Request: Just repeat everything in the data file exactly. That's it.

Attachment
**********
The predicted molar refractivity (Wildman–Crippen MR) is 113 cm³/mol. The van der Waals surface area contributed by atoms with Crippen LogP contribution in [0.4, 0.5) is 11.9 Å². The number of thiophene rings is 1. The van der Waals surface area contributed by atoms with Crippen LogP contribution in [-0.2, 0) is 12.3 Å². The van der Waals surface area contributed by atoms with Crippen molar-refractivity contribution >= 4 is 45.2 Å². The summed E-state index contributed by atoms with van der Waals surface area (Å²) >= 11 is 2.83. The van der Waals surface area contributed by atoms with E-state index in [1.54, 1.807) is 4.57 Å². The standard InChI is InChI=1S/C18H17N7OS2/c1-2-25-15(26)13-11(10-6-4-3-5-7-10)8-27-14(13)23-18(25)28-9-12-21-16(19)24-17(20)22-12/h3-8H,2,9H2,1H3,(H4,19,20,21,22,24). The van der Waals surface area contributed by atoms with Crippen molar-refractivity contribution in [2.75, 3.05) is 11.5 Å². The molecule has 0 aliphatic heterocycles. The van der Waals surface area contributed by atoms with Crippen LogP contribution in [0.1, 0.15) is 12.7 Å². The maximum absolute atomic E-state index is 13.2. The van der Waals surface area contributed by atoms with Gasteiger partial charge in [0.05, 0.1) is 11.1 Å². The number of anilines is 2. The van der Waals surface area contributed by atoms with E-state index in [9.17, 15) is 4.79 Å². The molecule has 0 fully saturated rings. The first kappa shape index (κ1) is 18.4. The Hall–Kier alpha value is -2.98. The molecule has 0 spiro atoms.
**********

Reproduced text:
The predicted molar refractivity (Wildman–Crippen MR) is 113 cm³/mol. The van der Waals surface area contributed by atoms with Crippen LogP contribution in [0.4, 0.5) is 11.9 Å². The number of thiophene rings is 1. The van der Waals surface area contributed by atoms with Crippen LogP contribution in [-0.2, 0) is 12.3 Å². The van der Waals surface area contributed by atoms with Crippen molar-refractivity contribution >= 4 is 45.2 Å². The summed E-state index contributed by atoms with van der Waals surface area (Å²) >= 11 is 2.83. The van der Waals surface area contributed by atoms with E-state index in [1.54, 1.807) is 4.57 Å². The standard InChI is InChI=1S/C18H17N7OS2/c1-2-25-15(26)13-11(10-6-4-3-5-7-10)8-27-14(13)23-18(25)28-9-12-21-16(19)24-17(20)22-12/h3-8H,2,9H2,1H3,(H4,19,20,21,22,24). The van der Waals surface area contributed by atoms with Crippen molar-refractivity contribution in [2.75, 3.05) is 11.5 Å². The molecule has 0 aliphatic heterocycles. The van der Waals surface area contributed by atoms with Crippen LogP contribution in [0.1, 0.15) is 12.7 Å². The maximum absolute atomic E-state index is 13.2. The van der Waals surface area contributed by atoms with Gasteiger partial charge in [0.05, 0.1) is 11.1 Å². The number of anilines is 2. The van der Waals surface area contributed by atoms with E-state index in [9.17, 15) is 4.79 Å². The molecule has 0 fully saturated rings. The first kappa shape index (κ1) is 18.4. The Hall–Kier alpha value is -2.98. The molecule has 0 spiro atoms.